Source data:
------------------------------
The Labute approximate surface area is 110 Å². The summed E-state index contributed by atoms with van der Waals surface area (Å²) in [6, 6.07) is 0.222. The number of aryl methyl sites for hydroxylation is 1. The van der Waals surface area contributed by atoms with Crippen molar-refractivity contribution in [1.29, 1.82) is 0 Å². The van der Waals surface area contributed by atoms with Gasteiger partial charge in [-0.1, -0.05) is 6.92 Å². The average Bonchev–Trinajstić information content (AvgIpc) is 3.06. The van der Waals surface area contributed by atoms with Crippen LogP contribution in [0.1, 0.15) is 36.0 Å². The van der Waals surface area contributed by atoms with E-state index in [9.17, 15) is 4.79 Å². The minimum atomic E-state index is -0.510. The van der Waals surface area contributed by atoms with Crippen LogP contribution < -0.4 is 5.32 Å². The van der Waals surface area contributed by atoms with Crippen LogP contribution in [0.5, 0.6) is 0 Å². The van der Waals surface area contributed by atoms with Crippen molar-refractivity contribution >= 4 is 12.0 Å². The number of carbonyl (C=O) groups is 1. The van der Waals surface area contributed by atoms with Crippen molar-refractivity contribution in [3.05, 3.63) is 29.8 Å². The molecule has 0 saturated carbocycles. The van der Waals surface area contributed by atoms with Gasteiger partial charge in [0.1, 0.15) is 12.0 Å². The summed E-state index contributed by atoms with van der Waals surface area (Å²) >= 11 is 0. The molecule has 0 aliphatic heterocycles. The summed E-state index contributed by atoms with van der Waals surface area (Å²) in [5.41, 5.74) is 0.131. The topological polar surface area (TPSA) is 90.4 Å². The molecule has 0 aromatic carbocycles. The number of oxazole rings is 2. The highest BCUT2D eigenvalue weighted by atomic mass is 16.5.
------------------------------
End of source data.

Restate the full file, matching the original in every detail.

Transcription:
The Labute approximate surface area is 110 Å². The summed E-state index contributed by atoms with van der Waals surface area (Å²) in [6, 6.07) is 0.222. The number of aryl methyl sites for hydroxylation is 1. The van der Waals surface area contributed by atoms with Crippen molar-refractivity contribution in [1.29, 1.82) is 0 Å². The van der Waals surface area contributed by atoms with Gasteiger partial charge in [-0.1, -0.05) is 6.92 Å². The average Bonchev–Trinajstić information content (AvgIpc) is 3.06. The van der Waals surface area contributed by atoms with Crippen LogP contribution in [0.1, 0.15) is 36.0 Å². The van der Waals surface area contributed by atoms with E-state index in [9.17, 15) is 4.79 Å². The minimum atomic E-state index is -0.510. The van der Waals surface area contributed by atoms with Crippen LogP contribution < -0.4 is 5.32 Å². The van der Waals surface area contributed by atoms with Crippen LogP contribution in [0.5, 0.6) is 0 Å². The van der Waals surface area contributed by atoms with Crippen molar-refractivity contribution >= 4 is 12.0 Å². The number of carbonyl (C=O) groups is 1. The van der Waals surface area contributed by atoms with Crippen molar-refractivity contribution in [3.05, 3.63) is 29.8 Å². The molecule has 0 saturated carbocycles. The van der Waals surface area contributed by atoms with Gasteiger partial charge in [0.1, 0.15) is 12.0 Å². The summed E-state index contributed by atoms with van der Waals surface area (Å²) >= 11 is 0. The molecule has 0 aliphatic heterocycles. The summed E-state index contributed by atoms with van der Waals surface area (Å²) in [5.41, 5.74) is 0.131. The topological polar surface area (TPSA) is 90.4 Å². The molecule has 0 aromatic carbocycles. The number of oxazole rings is 2. The highest BCUT2D eigenvalue weighted by atomic mass is 16.5.